Society & Culture - Posted by Yale on Friday, September 21, 2012 13:19 - 0 Comments
‘Micro-costs’ can make us resist change
YALE (US) — A new study suggests that people will stick with a default option even when they face only the smallest costs of switching—like changing the channel on TV.
It only takes pressing a button to switch the channel, but people’s choice of program is heavily influenced by whether they watched the previous program on the same channel, according to a new study by Professors Constança Esteves-Sorenson of the Yale School of Management and Fabrizio Perretti of Bocconi University.
The results, published in the September issue of The Economic Journal, add to a growing body of literature in behavioral economics and have implications beyond TV programming.
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“In cases where choices are consequential, such as in the selection of health plans or retirement accounts, policymakers should strongly consider either requiring individuals to actively choose an initial option or setting the default in such a manner so that it will generally be the best choice for most people,” says Esteves-Sorenson.
Economists have documented in a wide variety of settings that people persist in making choices that seem far from perfect. The most common belief has been that this behavioral inertia stems from the costs of switching. For example, people would rather continue to pay for their monthly gym membership than deal with the hassle of cancelling it.
Esteves-Sorenson and Perretti demonstrate that another factor can also account for this persistence: procrastination.
The authors analyzed TV viewing habits in Italy, a country with only six channels and where virtually everyone uses remote controls. This means that viewers face extremely low costs both in terms of searching for programs and in changing the channel.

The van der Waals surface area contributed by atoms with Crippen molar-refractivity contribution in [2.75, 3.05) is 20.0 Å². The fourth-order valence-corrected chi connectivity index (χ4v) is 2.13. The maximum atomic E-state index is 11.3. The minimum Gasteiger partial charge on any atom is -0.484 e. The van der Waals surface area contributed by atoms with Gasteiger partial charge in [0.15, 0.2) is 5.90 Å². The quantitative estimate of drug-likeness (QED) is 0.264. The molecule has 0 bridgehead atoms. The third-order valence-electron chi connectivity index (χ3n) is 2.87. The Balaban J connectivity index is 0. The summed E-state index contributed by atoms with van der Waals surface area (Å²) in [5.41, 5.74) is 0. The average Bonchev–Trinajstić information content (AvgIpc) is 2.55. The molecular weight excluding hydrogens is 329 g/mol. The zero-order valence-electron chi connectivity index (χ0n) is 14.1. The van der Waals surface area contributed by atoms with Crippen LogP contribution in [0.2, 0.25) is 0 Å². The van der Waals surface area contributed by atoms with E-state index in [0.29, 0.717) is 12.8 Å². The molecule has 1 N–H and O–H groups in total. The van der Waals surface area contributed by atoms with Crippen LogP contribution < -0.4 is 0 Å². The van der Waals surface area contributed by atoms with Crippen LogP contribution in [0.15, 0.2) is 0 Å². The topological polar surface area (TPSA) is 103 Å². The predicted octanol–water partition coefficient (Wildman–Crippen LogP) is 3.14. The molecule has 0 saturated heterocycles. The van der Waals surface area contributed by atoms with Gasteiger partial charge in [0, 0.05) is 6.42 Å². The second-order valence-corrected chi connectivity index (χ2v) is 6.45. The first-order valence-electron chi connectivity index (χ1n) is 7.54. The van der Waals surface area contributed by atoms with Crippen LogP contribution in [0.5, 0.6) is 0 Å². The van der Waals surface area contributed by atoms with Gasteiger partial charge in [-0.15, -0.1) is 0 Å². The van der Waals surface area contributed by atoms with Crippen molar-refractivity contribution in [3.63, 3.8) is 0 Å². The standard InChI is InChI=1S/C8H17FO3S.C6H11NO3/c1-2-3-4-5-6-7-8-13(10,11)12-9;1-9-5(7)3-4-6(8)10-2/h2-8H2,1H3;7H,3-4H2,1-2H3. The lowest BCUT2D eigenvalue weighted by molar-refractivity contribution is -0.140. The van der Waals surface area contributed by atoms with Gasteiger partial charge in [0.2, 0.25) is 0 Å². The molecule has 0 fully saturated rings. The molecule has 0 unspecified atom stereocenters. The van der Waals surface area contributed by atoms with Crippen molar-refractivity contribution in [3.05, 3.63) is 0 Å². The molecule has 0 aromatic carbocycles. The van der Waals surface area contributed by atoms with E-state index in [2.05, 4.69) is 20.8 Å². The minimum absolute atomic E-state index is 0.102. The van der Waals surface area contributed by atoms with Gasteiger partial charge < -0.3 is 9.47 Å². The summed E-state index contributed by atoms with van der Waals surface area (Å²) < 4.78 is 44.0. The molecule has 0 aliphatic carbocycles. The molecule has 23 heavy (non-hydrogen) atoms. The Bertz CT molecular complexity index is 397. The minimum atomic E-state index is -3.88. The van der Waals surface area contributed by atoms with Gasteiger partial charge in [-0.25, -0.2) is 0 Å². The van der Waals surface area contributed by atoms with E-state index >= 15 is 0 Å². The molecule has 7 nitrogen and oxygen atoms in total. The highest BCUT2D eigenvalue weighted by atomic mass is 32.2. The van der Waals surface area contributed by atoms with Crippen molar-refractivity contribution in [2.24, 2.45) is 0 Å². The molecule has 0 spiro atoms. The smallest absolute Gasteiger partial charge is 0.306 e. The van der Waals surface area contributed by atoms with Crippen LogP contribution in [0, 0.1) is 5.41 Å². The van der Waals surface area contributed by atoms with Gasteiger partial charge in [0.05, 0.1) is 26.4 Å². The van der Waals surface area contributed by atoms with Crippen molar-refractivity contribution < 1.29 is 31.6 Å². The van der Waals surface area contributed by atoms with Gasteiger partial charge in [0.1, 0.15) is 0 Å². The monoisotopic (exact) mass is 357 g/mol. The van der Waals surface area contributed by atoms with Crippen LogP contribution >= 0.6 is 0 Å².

Despite these low costs, the choice of program depends substantially on whether the viewer happens to have watched the previous program on the same channel. For example, when the news on a particular channel follows a football game, more men watch the news.
But when the same news program follows a program appealing to women, such as an episode of a romantic series, more women watch the news.
Similarly, more people watch the news on evenings when it follows a popular movie. On average, the researchers find that the audience for a TV program increases by two to four percent for each ten percent increase in the audience of the preceding program.
Examining several potential factors that might account for this effect, the study finds that a form of procrastination on the part of consumers is most consistent with the observed patterns. Viewers appear to underestimate, in the short term, the value of switching.
Previous research on US viewers ascribed viewer inertia primarily to advertising of the next program during the preceding program, hence persuading viewers to remain on the channel. But this form of advertising cannot explain inertia in Italy, as the TV stations there rarely use it.
The Italian TV stations appear to take full advantage of consumer procrastination, intentionally sequencing programs to optimize their overall viewership. The analysis in this study suggests that if they did not do so, their profits would decline by 20 to 40 percent.
Source: Yale University